What does it mean to “have your affairs in order”? To most Americans, that means having a will or trust that directs how their possessions will be distributed upon their death, end-of-life care, and money set aside for funeral expenses. No one really likes to talk about their mortality or if they are unable to make their own decisions due to a disability, which is why only 55% of adults over 55 have a will, and only 18% have a will, healthcare directive, and durable power of attorney.* It is never too soon to start planning your estate, so here are your top questions answered for wills, trusts, and estate planning—and where to start.
Everyone has an estate. Your estate is everything that you own—no matter how small. Generally speaking, your financial accounts, investments, life insurance, car, home and other real estate, and personal possessions make up your estate. When you die, you can’t take any of these possessions with you, so having an estate plan and directive for who (people or organizations) gets what and when they are to receive it. There are three essential pieces to estate planning: will & trust, healthcare directive, and durable power of attorney.
There are DIY options out there, but many people use an attorney recommended to them from a financial planner or close family member. If you go the DIY route, you need to have your documents notarized by a notary public (an official you pay who can verify your identity, witnesses your signature, and seals your document with a stamp). If you go the professional services route, your attorney and financial planner will work together to implement your estate plan. You will gather pertinent information on your assets (e.g. insurance policies, real estate deeds, stocks/bonds, retirement plans, safe deposit boxes, debts, and funeral prepayment plans). The attorney then puts together all of the necessary documents and assets into a will, living trust, healthcare directive, and durable power of attorney. They may give you additional estate planning homework assignments (e.g. update beneficiaries).
Attorneys will either charge a flat fee, hourly, or à la carte for estate plans. Flat fees for a standard estate plan range from $1000 to $3000. The lower end would be appropriate for individuals and expect to pay at the higher end if you are married with minor children. If you want healthcare directives and powers of attorney (go for it—you’ve come this far), expect to pay $3000 to $5000 for your estate plan. In the Seattle area, attorney fees range from $150 to $300/hour.
A will is a document used to name a guardian for your minor kids, names who receives your possessions, and funeral arrangements after you die. A trust can be used to distribute your possessions before and after you die and can be used if you become disabled. A will includes property that is in your name (e.g. real estate, financial accounts, vehicles), but it will not include anything that you share ownership. A will goes through probate court, which oversees that your wishes are followed and becomes part of the public record. A trust on the other hand does not go through probate court and remains private between the grantor (person who created it), trustee (person who manages it), and beneficiaries (people who receive anything inside of it).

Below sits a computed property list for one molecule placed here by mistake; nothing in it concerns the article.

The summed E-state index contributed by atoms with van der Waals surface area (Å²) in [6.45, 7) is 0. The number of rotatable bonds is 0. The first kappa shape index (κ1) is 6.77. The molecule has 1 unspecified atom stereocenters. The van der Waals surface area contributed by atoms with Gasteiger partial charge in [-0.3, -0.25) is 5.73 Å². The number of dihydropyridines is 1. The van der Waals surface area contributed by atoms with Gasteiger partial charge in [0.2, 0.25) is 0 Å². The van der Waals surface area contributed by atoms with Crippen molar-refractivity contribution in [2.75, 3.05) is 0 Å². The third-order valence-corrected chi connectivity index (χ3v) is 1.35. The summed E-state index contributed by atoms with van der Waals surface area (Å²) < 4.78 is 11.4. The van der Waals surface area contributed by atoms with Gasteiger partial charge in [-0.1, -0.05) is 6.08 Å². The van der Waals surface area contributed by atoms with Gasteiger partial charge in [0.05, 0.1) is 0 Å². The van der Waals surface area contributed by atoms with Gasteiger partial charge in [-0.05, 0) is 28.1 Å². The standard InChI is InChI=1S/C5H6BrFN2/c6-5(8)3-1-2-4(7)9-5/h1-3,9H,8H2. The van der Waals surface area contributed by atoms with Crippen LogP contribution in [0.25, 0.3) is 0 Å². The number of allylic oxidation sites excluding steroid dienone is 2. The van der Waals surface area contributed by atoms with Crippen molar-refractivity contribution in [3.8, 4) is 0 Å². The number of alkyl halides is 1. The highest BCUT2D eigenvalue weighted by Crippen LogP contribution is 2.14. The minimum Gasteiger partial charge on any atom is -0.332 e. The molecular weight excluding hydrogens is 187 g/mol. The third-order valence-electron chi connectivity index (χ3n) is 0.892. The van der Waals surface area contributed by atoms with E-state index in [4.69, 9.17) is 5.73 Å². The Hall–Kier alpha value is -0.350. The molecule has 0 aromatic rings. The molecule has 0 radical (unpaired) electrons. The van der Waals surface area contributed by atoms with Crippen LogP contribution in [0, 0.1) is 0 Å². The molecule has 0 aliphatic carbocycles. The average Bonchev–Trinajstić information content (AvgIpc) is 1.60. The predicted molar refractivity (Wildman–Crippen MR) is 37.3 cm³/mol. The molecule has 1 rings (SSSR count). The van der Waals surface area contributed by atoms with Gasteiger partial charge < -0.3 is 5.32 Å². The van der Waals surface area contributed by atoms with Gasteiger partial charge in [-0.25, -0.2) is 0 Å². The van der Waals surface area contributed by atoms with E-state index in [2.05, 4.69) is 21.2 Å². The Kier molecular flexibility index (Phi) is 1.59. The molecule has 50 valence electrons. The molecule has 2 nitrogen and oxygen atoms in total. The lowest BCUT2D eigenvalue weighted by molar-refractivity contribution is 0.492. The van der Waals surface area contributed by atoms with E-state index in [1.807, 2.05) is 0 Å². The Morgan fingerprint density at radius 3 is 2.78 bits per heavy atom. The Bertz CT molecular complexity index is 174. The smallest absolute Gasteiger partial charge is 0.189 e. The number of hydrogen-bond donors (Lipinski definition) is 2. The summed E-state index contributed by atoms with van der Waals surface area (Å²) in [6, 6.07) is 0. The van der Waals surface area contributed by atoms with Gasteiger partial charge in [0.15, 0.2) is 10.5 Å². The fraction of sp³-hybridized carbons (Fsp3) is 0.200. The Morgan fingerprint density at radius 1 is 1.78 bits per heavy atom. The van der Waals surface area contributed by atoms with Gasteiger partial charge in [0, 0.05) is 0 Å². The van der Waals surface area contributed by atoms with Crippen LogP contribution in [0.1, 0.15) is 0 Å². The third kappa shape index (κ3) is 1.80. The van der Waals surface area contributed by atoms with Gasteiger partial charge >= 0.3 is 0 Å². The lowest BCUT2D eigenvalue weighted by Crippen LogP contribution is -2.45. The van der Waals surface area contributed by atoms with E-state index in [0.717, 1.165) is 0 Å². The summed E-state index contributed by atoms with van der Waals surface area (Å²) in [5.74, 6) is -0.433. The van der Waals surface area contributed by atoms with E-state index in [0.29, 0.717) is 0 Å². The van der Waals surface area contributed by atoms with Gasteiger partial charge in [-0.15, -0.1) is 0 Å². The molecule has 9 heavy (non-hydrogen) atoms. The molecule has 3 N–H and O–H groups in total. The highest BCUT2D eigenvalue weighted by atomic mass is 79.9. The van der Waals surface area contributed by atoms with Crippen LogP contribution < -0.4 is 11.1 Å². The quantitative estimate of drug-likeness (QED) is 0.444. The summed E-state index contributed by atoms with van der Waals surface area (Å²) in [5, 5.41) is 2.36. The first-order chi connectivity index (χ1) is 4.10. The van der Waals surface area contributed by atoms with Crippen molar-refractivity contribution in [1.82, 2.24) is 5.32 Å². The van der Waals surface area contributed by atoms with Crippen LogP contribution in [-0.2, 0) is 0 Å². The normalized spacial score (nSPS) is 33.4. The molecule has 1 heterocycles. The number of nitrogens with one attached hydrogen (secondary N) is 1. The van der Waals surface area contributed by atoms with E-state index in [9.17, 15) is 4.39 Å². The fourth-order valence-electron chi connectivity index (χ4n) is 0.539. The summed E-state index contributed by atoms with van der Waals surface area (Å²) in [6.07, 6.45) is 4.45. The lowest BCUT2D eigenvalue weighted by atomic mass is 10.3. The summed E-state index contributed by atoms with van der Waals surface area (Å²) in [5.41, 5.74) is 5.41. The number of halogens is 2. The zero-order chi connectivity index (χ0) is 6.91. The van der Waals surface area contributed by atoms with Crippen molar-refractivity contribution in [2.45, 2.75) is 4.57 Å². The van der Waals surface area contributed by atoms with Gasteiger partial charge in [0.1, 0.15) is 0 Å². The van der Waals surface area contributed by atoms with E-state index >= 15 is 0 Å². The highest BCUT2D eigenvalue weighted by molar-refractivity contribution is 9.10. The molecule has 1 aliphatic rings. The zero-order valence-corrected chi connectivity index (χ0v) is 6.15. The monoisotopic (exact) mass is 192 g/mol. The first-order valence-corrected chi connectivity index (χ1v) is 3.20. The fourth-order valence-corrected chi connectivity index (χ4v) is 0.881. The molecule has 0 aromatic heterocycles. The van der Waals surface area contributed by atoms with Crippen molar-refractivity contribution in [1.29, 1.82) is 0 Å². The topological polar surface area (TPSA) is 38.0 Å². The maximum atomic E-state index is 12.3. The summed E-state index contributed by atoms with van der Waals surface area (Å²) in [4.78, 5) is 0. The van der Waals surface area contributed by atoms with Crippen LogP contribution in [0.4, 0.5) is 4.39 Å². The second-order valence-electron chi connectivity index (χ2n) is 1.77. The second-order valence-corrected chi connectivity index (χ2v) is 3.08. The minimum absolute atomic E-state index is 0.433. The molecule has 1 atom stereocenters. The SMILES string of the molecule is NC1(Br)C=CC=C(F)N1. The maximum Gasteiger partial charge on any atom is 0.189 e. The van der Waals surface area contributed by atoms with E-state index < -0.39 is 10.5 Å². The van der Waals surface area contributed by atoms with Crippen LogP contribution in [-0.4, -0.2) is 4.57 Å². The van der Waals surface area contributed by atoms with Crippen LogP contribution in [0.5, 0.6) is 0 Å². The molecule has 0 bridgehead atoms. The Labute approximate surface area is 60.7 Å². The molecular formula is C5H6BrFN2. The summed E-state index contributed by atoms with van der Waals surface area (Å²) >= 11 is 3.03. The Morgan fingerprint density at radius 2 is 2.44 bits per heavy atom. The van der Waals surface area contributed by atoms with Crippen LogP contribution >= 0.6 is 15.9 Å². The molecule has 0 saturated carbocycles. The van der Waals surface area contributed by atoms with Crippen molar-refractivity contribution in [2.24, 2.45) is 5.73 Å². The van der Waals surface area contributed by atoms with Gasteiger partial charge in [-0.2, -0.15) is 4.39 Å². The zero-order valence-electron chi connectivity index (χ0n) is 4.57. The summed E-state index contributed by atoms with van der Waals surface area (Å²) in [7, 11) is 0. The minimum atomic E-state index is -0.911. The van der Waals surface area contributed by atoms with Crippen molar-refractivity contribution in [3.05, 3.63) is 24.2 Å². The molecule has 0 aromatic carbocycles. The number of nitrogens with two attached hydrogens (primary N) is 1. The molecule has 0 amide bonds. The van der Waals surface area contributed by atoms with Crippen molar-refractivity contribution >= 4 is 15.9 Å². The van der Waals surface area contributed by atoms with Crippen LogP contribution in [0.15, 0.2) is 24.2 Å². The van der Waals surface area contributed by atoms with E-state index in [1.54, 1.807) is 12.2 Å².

A healthcare directive is also known as a living will and it allows you to clearly communicate your end-of-life wishes to your loved ones if you are unable to make decisions on your own. If you have a healthcare directive, your family members won’t be burdened with having to make tough decisions for you. Depending on your age, your healthcare directive decisions might be different when you are 35 than when you are 80—you can make changes to this document as you get older or if you change your wishes. If you do not have a healthcare directive and you are unable to make decisions on your own, the state where you live assigns someone to make decisions for you. This is usually a spouse, parents, or adult children. If you have no family members, the state will assign a representative for you.
A durable power of attorney is someone who can make decisions for you if you become incapacitated. You can have both a durable power of attorney and a durable power of attorney for healthcare—they don’t have to be the same person. A durable power of attorney can act on your behalf on business, financial, and tax matters, where a durable power of attorney for healthcare acts on your behalf for medical decisions.
A trustee is the person who controls the assets inside of your trust. They are responsible for distributing assets to beneficiaries according to your instructions. An executor is the person named in your will who is given control of your assets when you die until they are distributed to your beneficiaries. They are responsible for collecting all of your assets, paying final debts, filing estate taxes, and expenses related to your estate.
*Merrill a Bank of America Company (2019). Life Stage Series: End of Life/Legacy. Bank of America. Retrieved from: https://images.em.bankofamerica.com/HOST-01-19-2701/ML_Legacy_Study.pdf